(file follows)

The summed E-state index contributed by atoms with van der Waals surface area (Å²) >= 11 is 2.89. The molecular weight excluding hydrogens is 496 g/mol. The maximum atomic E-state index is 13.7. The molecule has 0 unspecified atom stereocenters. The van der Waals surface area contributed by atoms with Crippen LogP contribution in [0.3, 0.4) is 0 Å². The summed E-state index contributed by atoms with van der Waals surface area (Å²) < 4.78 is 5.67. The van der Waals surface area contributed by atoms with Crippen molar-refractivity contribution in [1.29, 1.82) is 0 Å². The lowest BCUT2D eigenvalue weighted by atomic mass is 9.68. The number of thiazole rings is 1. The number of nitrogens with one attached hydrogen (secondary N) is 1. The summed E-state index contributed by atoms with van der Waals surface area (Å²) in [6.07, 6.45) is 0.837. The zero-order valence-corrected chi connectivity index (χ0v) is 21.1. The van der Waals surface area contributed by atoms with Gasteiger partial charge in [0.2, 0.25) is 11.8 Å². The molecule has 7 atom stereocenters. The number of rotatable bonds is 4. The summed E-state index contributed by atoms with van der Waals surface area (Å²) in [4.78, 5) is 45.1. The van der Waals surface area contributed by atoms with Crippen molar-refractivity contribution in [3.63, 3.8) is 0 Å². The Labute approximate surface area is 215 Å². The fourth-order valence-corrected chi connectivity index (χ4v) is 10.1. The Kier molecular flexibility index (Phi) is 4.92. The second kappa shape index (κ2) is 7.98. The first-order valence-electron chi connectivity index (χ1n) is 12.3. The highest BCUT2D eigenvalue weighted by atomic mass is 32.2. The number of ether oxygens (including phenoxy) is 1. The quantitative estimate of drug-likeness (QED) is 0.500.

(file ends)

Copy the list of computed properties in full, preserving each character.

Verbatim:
The summed E-state index contributed by atoms with van der Waals surface area (Å²) >= 11 is 2.89. The molecular weight excluding hydrogens is 496 g/mol. The maximum atomic E-state index is 13.7. The molecule has 0 unspecified atom stereocenters. The van der Waals surface area contributed by atoms with Crippen LogP contribution in [0.3, 0.4) is 0 Å². The summed E-state index contributed by atoms with van der Waals surface area (Å²) < 4.78 is 5.67. The van der Waals surface area contributed by atoms with Crippen molar-refractivity contribution in [1.29, 1.82) is 0 Å². The lowest BCUT2D eigenvalue weighted by atomic mass is 9.68. The number of thiazole rings is 1. The number of nitrogens with one attached hydrogen (secondary N) is 1. The summed E-state index contributed by atoms with van der Waals surface area (Å²) in [6.07, 6.45) is 0.837. The zero-order valence-corrected chi connectivity index (χ0v) is 21.1. The van der Waals surface area contributed by atoms with Gasteiger partial charge in [0.2, 0.25) is 11.8 Å². The molecule has 7 atom stereocenters. The number of rotatable bonds is 4. The summed E-state index contributed by atoms with van der Waals surface area (Å²) in [4.78, 5) is 45.1. The van der Waals surface area contributed by atoms with Crippen molar-refractivity contribution in [3.63, 3.8) is 0 Å². The Labute approximate surface area is 215 Å². The fourth-order valence-corrected chi connectivity index (χ4v) is 10.1. The Kier molecular flexibility index (Phi) is 4.92. The second kappa shape index (κ2) is 7.98. The first-order valence-electron chi connectivity index (χ1n) is 12.3. The highest BCUT2D eigenvalue weighted by atomic mass is 32.2. The number of ether oxygens (including phenoxy) is 1. The quantitative estimate of drug-likeness (QED) is 0.500.